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Engaging Learners Through Artmaking: Choice-Based Art Education in the Classroom Paperback – July 1, 2009

ISBN-13: 978-0807749760 ISBN-10: 0807749761 Edition: 1st

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Engaging Learners Through Artmaking: Choice-Based Art Education in the Classroom + The Learner-Directed Classroom: Developing Creative Thinking Skills Through Art + Studio Thinking 2: The Real Benefits of Visual Arts Education
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Product Details

  • Paperback: 128 pages
  • Publisher: Teachers College Press; 1 edition (July 1, 2009)
  • Language: English
  • ISBN-10: 0807749761
  • ISBN-13: 978-0807749760
  • Product Dimensions: 8.8 x 6.1 x 0.4 inches
  • Shipping Weight: 7.2 ounces (View shipping rates and policies)
  • Average Customer Review: 4.4 out of 5 stars  See all reviews (16 customer reviews)
  • Amazon Best Sellers Rank: #67,311 in Books (See Top 100 in Books)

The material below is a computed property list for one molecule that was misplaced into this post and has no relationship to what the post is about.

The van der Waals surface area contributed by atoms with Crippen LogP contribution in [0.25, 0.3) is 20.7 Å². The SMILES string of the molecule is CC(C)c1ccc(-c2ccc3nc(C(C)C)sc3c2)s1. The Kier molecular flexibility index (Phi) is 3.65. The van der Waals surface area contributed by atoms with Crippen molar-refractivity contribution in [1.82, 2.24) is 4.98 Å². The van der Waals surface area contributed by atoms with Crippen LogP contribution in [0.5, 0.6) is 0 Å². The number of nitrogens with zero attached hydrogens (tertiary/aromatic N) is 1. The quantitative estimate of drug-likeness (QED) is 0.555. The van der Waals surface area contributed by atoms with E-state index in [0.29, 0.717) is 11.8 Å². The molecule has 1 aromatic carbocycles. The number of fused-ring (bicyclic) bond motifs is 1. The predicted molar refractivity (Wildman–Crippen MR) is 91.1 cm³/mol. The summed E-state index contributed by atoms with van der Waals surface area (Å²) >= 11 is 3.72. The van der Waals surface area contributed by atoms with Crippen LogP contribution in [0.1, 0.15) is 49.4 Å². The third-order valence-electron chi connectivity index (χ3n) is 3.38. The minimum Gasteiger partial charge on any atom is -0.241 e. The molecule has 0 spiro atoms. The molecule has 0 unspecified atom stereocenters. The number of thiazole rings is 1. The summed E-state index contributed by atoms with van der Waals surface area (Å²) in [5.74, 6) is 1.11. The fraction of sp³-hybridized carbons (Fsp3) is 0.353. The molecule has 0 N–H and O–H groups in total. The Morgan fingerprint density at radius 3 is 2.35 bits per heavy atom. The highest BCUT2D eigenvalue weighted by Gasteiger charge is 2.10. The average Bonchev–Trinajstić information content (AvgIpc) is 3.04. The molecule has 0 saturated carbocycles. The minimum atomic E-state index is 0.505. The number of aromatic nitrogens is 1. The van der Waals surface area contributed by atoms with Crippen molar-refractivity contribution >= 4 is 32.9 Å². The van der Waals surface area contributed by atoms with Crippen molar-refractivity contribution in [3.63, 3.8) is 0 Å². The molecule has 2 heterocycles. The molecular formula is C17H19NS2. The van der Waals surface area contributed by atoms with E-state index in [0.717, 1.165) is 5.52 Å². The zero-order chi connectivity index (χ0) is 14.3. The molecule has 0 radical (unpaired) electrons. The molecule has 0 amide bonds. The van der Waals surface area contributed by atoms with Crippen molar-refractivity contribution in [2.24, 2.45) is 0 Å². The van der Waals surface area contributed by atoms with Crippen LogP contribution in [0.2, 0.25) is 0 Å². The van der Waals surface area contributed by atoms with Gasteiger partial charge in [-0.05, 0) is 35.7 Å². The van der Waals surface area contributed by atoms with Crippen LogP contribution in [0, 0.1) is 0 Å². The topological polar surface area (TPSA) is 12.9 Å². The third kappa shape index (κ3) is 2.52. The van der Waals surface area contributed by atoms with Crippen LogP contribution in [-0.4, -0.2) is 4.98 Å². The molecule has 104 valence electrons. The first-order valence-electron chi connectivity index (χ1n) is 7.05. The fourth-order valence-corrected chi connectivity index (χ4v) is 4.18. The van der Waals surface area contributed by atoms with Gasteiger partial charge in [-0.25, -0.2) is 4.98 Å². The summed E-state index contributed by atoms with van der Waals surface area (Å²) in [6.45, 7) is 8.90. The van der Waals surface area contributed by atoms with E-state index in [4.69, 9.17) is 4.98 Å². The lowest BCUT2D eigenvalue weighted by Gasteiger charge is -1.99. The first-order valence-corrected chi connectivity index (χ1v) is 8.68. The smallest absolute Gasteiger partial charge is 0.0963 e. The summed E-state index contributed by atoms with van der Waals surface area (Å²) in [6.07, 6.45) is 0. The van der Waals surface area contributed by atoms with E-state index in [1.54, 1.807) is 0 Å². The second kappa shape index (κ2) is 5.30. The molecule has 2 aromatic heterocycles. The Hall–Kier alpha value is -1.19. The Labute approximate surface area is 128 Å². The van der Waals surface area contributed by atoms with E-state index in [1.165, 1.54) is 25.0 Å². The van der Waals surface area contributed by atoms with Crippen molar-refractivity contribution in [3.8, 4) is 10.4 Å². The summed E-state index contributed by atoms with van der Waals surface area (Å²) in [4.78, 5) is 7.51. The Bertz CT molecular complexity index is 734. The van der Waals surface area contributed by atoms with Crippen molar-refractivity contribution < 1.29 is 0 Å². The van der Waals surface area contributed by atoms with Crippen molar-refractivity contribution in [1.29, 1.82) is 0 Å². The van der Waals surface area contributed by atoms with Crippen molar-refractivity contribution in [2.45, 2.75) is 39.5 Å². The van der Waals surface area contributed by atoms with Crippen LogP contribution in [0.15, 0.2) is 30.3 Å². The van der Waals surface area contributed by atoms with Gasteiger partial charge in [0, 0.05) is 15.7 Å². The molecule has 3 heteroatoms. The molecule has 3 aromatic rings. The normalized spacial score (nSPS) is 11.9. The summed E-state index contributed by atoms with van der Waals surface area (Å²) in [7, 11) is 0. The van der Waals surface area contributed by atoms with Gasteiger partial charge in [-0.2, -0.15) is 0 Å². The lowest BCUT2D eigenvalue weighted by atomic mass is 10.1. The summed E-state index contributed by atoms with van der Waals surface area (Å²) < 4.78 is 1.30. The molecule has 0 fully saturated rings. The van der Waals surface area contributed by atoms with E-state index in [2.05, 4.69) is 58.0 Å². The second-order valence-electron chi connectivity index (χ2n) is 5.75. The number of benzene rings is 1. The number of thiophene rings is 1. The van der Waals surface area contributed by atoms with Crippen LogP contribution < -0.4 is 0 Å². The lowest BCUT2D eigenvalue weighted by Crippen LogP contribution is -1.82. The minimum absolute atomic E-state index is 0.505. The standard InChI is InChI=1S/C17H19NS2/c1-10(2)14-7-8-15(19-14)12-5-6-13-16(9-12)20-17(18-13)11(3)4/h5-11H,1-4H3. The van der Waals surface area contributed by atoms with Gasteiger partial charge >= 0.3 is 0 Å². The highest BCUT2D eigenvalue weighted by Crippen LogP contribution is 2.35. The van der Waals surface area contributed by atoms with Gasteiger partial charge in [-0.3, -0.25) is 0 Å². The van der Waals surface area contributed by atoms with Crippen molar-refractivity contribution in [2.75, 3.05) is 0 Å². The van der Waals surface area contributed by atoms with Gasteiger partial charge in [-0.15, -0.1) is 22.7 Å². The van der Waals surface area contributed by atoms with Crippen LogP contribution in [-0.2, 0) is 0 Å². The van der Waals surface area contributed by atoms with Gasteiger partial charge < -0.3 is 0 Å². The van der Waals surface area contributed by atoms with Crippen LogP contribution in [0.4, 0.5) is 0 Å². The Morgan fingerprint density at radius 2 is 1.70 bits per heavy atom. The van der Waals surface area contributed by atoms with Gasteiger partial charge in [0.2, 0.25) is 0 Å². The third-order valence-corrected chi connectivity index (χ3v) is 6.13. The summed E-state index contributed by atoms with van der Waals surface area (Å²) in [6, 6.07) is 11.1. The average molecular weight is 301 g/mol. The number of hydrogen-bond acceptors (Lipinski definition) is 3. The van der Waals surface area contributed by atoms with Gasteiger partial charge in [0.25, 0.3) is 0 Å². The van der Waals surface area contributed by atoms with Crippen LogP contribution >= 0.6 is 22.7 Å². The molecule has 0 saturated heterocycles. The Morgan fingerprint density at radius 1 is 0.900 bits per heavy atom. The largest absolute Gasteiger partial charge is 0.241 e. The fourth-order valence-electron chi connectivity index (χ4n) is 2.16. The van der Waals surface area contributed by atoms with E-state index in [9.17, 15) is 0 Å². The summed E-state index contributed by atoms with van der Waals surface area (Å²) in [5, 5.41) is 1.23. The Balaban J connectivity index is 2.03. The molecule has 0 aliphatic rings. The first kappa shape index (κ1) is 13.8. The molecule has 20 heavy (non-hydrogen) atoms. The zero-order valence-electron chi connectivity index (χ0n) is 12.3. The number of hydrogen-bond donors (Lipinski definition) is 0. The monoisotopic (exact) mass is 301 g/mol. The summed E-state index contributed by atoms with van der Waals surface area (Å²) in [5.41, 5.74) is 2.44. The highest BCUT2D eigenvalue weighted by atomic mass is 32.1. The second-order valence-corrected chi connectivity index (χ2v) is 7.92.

Editorial Reviews

About the Author

Katherine Douglas and Diane Jaquith are cofounders of Teaching for Artistic Behavior, Inc., an educational organization that supports teachers who practice choice-based art education.

More About the Author

Retired after 36 years of teaching elementary art in Montgomery County, Maryland and East Bridgewater Massachusetts, she also taught at the Massachusetts College of Art and Stonehill College in Easton, Massachusetts. A co- founder of Teaching for Artistic Behavior, Inc., which supports teachers practicing choice-based art education, Douglas has collaborated in international online educational mentoring projects using technology to connect teachers and students. She is co-author, with Diane Jaquith, of Engaging Learners through Artmaking: Choice-Based Art Education in the Classroom. (Teachers College Press) She is a content provider for http://knowledgeloom.org/tab and co-moderates an art education listserv. Douglas was named Massachusetts Distinguished Art Teacher in 2005.